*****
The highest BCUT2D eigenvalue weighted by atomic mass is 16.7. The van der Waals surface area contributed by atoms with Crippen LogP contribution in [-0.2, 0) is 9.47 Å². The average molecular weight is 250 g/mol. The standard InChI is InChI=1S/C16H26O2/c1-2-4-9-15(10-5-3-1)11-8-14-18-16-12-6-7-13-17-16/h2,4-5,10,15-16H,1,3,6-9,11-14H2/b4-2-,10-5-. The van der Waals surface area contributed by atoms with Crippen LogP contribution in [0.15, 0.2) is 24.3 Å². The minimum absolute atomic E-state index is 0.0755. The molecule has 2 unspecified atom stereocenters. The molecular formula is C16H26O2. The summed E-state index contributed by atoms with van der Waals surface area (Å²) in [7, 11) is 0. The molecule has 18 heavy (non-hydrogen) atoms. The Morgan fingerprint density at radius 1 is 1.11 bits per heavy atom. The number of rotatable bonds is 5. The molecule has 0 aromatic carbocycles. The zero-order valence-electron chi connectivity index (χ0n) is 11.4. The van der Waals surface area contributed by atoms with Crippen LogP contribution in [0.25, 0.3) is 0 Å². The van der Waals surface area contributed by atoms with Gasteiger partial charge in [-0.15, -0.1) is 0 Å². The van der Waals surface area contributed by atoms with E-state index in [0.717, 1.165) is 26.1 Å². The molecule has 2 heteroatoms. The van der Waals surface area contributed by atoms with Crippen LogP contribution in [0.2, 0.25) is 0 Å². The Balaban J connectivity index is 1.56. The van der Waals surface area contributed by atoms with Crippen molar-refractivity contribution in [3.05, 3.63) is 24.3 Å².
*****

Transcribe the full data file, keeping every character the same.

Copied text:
The highest BCUT2D eigenvalue weighted by atomic mass is 16.7. The van der Waals surface area contributed by atoms with Crippen LogP contribution in [-0.2, 0) is 9.47 Å². The average molecular weight is 250 g/mol. The standard InChI is InChI=1S/C16H26O2/c1-2-4-9-15(10-5-3-1)11-8-14-18-16-12-6-7-13-17-16/h2,4-5,10,15-16H,1,3,6-9,11-14H2/b4-2-,10-5-. The van der Waals surface area contributed by atoms with Crippen LogP contribution in [0.15, 0.2) is 24.3 Å². The minimum absolute atomic E-state index is 0.0755. The molecule has 2 unspecified atom stereocenters. The molecular formula is C16H26O2. The summed E-state index contributed by atoms with van der Waals surface area (Å²) in [7, 11) is 0. The molecule has 18 heavy (non-hydrogen) atoms. The Morgan fingerprint density at radius 1 is 1.11 bits per heavy atom. The number of rotatable bonds is 5. The molecule has 0 aromatic carbocycles. The zero-order valence-electron chi connectivity index (χ0n) is 11.4. The van der Waals surface area contributed by atoms with Crippen LogP contribution in [0.25, 0.3) is 0 Å². The van der Waals surface area contributed by atoms with Gasteiger partial charge in [-0.15, -0.1) is 0 Å². The van der Waals surface area contributed by atoms with E-state index in [0.717, 1.165) is 26.1 Å². The molecule has 2 heteroatoms. The van der Waals surface area contributed by atoms with Crippen LogP contribution in [0.2, 0.25) is 0 Å². The Balaban J connectivity index is 1.56. The van der Waals surface area contributed by atoms with Crippen molar-refractivity contribution in [3.05, 3.63) is 24.3 Å².